Mapping Czech system onto system profiling benchmark

Mapping Czech system onto system profiling benchmark

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Making Social AgenciesFit For The Future Benchmarking VET best practice Assessment and standards Mapping Czech system onto system Curriculum Framework profiling benchmark Accreditation Materials Workshops This material was produced in the framework of the Leonardo da Vinci project 'Making Social Agencies Fit For The Future'. This project was carried out with the support of the Commission of the European Community. The content does not necessarily reflect the 1i position of the European Community, nor does it invoke any responsibility on their part. 1.i Mapping Czech system onto system profiling benchmark Demography The Czech Republic is situated approximately in the geografical centre of Europe and has area of 78 866sq.km. It´s a landlocked country 326 km from Baltic and 322 from Adriatic. It shares borders with Germany (810 km), Poland (762 km) , Austria (466km) and Slovakia (265 km). The highest point of elevation is the peak of MT. Snezka (1602m above sea level) and the lowest point of elevation is near Hronsko where the River Labe leaves Czech territoty (117 m above sea level). Population Growth and Structure Since the mid-1990s (from 1994), the Czech Republic has been showing a steady decline of its populace. If the trend is extrapolated, the current population of 10.3 million could well drop below 10 million around 2015. The current depopulation trend is indicative of an outlook characterised by a permanent natural decrease and ...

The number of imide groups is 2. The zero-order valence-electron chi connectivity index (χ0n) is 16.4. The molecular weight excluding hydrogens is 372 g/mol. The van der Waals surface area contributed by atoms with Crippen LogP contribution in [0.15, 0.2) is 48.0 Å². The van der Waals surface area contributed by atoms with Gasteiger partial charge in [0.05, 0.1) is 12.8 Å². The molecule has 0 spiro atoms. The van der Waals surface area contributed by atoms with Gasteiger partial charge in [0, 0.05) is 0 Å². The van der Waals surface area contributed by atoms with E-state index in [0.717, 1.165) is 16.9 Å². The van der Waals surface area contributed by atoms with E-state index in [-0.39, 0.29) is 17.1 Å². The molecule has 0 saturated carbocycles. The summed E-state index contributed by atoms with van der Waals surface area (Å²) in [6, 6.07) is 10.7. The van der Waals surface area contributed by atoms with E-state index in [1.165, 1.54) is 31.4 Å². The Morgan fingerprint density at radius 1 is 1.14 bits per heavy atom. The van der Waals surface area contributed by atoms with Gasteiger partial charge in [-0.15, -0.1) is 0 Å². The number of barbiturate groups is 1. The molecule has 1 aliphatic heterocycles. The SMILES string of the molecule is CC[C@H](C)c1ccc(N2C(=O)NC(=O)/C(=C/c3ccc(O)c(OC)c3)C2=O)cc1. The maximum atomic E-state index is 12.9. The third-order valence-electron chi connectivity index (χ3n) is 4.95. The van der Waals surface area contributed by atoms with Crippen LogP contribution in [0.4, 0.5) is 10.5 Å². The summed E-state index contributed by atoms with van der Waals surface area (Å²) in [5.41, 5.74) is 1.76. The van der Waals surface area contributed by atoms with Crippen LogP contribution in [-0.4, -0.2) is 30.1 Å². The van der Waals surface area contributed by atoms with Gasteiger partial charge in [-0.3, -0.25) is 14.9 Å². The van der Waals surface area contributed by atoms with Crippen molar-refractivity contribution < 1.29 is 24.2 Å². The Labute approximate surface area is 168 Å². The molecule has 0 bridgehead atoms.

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Benchmarking
 
Workshops
Materials
VET best practice Assessment and standards Curriculum Framework Accreditation 
Mapping Czech system onto system profiling benchmark  
1i
M aking Social Agencies Fit For The Future
1.i Mapping Czech system onto system profiling benchmark Demography The Czech Republic is situated approximately in the geografical centre of Europe and has area of 78 866sq.km. It´s a landlocked country 326 km from Baltic and 322 from Adriatic. It shares borders with Germany (810 km), Poland (762 km) , Austria (466km) and Slovakia (265 km). The highest point of elevation is the peak of MT. Snezka (1602m above sea level) and the lowest point of elevation is near Hronsko where the River Labe leaves Czech territoty (117 m above sea level). Population Growth and Structure Since the mid-1990s (from 1994), the Czech Republic has been showing a steady decline of its populace. If the trend is extrapolated, the current population of 10.3 million could well drop below 10 million around 2015. The current depopulation trend is indicative of an outlook characterised by a permanent natural decrease and demographic ageing of the population. The positive balance of foreign migration is not sufficient to make up for the natural losses. The age structure, so far more or less stable, has started changing at the expense of the < 15 years age bracket the share of which dropped from 20.0% to 17.9% between 1992 and 1997, and is estimated to be as low as 14.4% in 2020. The 60+ years age bracket share is maintained at 18.0%, but is expected to rise to 27.0% by 2020. Table 1: Natural population changes per 1,000 inhabitants